"Life in the 1500s" e-mail --- any of this true?

Here’s one of those things where it seems like one would have to be pretty gullible to believe all this stuff, but I can’t say I can disprove any of it either.

Can anybody out there prove to me that the following message from an e-mail is fake? Can anyone prove its validity?

> Next time you are washing your hands and complain because the water
> temperature isn’t just how you like it, think about how things used to
> be…
>
> Here are some facts about the 1500s:
>
> Most people got married in June because they took their yearly bath in May
>
> and still smelled pretty good by June. However, they were starting to
> smell
> so brides carried a bouquet of flowers to hide the body odor.
>
> Baths consisted of a big tub filled with hot water. The man of the house
> had
> the privilege of the nice clean water, then all the other sons and men,
> then
> the women and finally the children–last of all the babies. By then the
> water
> was so dirty you could actually lose someone in it–hence the saying,
> “Don’t
> throw the baby out with the bath water.”
>
> Houses had thatched roofs – thick straw, piled high, with no wood
> underneath. It was the only place for animals to get warm, so all the
> dogs,
> cats and other small animals (mice rats, and bugs) lived in the roof.
> When
> it rained it became slippery and sometimes the animals would slip and fall
>
> off the roof–hence the saying “It’s raining cats and dogs.”
>
> There was nothing to stop droppings from coming into the house. This posed
> a
> real problem in the bedroom where bugs and other droppings could really
> mess
> up your nice clean bed. Hence, a bed with big posts and a sheet hung over
> the
> top afforded some protection. That’s how canopy beds came into existence.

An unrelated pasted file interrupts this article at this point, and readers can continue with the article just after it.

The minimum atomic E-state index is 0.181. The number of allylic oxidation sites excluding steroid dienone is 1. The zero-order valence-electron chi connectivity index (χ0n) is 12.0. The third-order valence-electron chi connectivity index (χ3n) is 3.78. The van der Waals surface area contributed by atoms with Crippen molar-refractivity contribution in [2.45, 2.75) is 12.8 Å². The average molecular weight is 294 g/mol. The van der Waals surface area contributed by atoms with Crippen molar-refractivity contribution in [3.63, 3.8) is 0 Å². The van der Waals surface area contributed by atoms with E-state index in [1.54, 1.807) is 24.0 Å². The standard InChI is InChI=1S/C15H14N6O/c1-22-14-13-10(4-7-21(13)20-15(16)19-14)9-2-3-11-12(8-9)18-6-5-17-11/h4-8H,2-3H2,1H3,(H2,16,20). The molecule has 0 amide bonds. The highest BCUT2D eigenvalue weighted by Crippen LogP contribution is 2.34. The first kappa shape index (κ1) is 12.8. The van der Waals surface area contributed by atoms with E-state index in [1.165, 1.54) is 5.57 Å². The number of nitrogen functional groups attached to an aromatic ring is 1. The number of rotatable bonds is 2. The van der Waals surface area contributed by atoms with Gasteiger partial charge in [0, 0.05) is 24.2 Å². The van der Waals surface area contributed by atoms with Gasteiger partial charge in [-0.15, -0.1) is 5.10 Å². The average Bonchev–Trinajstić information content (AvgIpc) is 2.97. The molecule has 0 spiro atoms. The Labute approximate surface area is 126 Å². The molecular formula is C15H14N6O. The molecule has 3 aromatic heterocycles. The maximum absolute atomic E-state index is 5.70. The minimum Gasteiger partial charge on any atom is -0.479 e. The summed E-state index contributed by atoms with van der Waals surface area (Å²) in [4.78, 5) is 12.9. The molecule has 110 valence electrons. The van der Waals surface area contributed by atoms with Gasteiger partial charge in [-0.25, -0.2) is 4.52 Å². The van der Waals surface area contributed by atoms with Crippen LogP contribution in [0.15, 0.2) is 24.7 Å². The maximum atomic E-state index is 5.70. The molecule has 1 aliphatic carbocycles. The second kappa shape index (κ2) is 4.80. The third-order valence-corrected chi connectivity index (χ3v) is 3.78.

>
> The floor was dirt. Only the wealthy had something other than dirt, hence
> the
> saying “dirt poor.” The wealthy had slate floors that would get slippery
> in
> the winter
> when wet, so they spread thresh on the floor to help keep their footing.
> As
> the winter wore on, they kept adding more thresh until when you opened the
>
> door it would all start slipping outside. A piece of wood was placed in
> the
> entry way–hence, a “thresh hold.”
>
> They cooked in the kitchen with a big kettle that always hung over the
> fire.
> Every day they lit the fire and added things to the pot. They ate mostly
> vegetables and did not get much meat. They would eat the stew for dinner,
> leaving leftovers in the pot to get cold overnight and then start over the
>
> next day. Sometimes the stew had food in it that had been there for quite
> a
> while–hence the rhyme, “peas porridge hot, peas porridge cold, peas
> porridge
> in the pot nine days old.” Sometimes they could obtain pork, which made
> them
> feel quite special. When visitors came over, they would hang up their
> bacon
> to show off. It was a sign of wealth that a man “would bring home the
> bacon.” They would cut off a little to share with guests and would all sit
>
> around and “chew the fat.”